LEAVE OF ABSENCE

Leave of Absence was previously granted to Councillor Jim Aitken OAM for the period 24 August 2015 to 4 September 2015 inclusive.

APOLOGIES

His Worship the Mayor, Councillor Ross Fowler OAM; Councillor Marcus Cornish, Penrith City Council; Murray Halls, Penrith City Council; Gina Field, Penrith Chamber of Commerce; Tracy Leahy, Penrith City Council; Mark Kearns, Education – Safety and Security; Julie Graham, Penrith Local Area Command; Gai Hawthorn, Penrith CBD Corporation; Robert Drage, Penrith Valley Chamber of Commerce; Katerina Tahija, Penrith City Council; Julie Page, Nepean Blue Mountains Local Area Health District – Needle and Syringe Program; Gregory Peters, St Marys Local Area Command.

 

CONFIRMATION OF MINUTES - Penrith Community Safety Partnership Meeting - 3 June 2015

The minutes of the Penrith Community Safety Partnership Meeting of 3 June 2015 were confirmed.

 

DECLARATIONS OF INTEREST

 

Nil.

 

DELIVERY PROGRAM REPORTS

 

Outcome 4 - We have safe, vibrant places

 

1        Update on the delivery of projects under the Penrith Community Safety Plan 2013-2016

 

Jamison Park Solar Lighting Project

 

Allison Kyriakakis provided a PowerPoint presentation to update the Partnership on the solar lighting project at Jamison Park. Solar lighting has been installed along a 550 metre section of footpath adjacent to Racecourse Road in response to community reports that this section of footpath was dark and unsafe for night-time use.

 

Solar G were selected to install their ‘light house’ light poles following an assessment of quotations. This was carried out in three stages during June, July and August. Minor cabling was installed near the off leash dog park during stage one (1). 

 

17 light poles were installed in total. Lighting is on a timer function to automatically switch on at dusk and switch off at 9pm.

 

Allison noted that the installation of solar lighting fits in with the Walk Wise project, activating pathways and promoting pedestrian safety at night in this highly utilised location.

 

Walk Wise App

 

Allison provided an update on the Walk Wise App.

 

Community Safety staff are working with Council’s Information Communications and Technology (ICT)  department to assist with the transfer of the App to Council servers. This will require some rewriting of the software. Western Sydney University have been contacted again to seek opportunities for interns to assist with this process.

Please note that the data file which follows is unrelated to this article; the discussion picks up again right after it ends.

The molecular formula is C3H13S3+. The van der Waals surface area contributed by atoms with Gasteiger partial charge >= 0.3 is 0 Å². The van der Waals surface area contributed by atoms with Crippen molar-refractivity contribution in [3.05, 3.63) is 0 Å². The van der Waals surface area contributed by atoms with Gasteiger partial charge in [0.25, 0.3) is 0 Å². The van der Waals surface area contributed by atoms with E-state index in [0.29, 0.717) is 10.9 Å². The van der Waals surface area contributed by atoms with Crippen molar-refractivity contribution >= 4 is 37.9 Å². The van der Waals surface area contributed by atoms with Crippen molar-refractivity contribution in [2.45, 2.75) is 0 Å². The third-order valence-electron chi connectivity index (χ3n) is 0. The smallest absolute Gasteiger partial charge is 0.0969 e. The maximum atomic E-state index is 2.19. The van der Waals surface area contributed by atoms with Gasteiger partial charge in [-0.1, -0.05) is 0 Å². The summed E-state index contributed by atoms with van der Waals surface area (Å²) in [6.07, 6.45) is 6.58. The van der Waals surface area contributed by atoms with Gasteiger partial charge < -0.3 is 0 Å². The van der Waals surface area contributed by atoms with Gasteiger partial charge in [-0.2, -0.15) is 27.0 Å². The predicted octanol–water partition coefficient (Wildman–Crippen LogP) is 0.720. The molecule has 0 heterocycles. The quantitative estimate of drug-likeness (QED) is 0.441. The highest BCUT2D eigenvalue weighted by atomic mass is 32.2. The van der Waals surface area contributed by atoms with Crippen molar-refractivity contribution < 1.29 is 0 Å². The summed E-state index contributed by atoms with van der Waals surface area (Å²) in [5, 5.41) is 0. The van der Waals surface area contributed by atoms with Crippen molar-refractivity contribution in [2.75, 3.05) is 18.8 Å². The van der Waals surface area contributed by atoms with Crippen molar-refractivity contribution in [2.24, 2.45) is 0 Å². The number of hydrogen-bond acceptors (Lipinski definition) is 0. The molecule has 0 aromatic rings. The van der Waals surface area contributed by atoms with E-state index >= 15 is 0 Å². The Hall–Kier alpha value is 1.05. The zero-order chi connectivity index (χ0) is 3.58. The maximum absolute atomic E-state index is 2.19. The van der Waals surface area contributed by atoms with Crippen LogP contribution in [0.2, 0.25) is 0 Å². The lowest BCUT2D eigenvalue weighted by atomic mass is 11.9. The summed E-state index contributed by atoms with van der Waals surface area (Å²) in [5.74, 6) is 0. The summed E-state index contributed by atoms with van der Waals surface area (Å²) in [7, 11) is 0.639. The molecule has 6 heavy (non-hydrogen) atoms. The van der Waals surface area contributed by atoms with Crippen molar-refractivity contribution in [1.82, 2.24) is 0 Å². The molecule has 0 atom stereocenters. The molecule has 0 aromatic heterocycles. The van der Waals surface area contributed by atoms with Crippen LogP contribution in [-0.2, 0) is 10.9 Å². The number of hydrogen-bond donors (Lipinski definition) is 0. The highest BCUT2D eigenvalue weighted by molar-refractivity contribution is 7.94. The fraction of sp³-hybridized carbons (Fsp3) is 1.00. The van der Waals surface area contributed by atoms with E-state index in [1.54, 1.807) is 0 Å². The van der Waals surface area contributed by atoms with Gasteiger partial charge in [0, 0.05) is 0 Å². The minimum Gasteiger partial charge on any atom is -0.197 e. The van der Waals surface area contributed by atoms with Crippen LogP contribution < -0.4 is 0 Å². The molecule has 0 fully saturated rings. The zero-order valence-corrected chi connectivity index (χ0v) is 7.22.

Allison further advised that the University students received a High Distinction for the project.

 

Yvonne advised that there will be a launch event for the Walk Wise project and App once it is finalised.

 

Glenn Cooper advised that the University is undergoing a name change and has been rebranded as Western Sydney University.

 

Councillor Karen McKeown asked if there was an opportunity to write to the University students to thank them for their efforts in creating the App and congratulate them on their High Distinction. Allison advised that the students have been given thank you letters from Council and this would be followed up with congratulatory acknowledgement of the high distinction achieved.

 

Cranebrook Crime Prevention Through Environmental Design

 

Allison advised the Partnership that Community Safety received a request from Penrith Police to conduct a Crime Prevention Through Environmental Design (CPTED) audit in and around the Cranebrook Housing NSW estate. The audit aimed to look at the physical environment and identify potential treatments that can be implemented to minimise opportunities for crime in the area.

 

Representatives from the Integrated Complex Case Management Panel (ICCMP) were also invited to participate in the audit, including representatives from Housing NSW, Wentworth Area Community Housing and Nepean Community and Neighbourhood Services (NCNS).

 

A daytime audit was conducted on Tuesday 28 July 2015 and a night time audit held the following week on Tuesday 4 August 2015.

 

A report is currently being compiled detailing the audit findings and recommendations.

 

 

Update on the Public Spaces CCTV Project – Federal Government Safer Streets Programme

 

Allison advised that the Federal Attorney General’s Department has agreed to extend the Public Spaces CCTV project deadline to June 2016. This will enable cameras to be installed in coordination with upcoming streetscape improvement works in Queen Street, St Marys.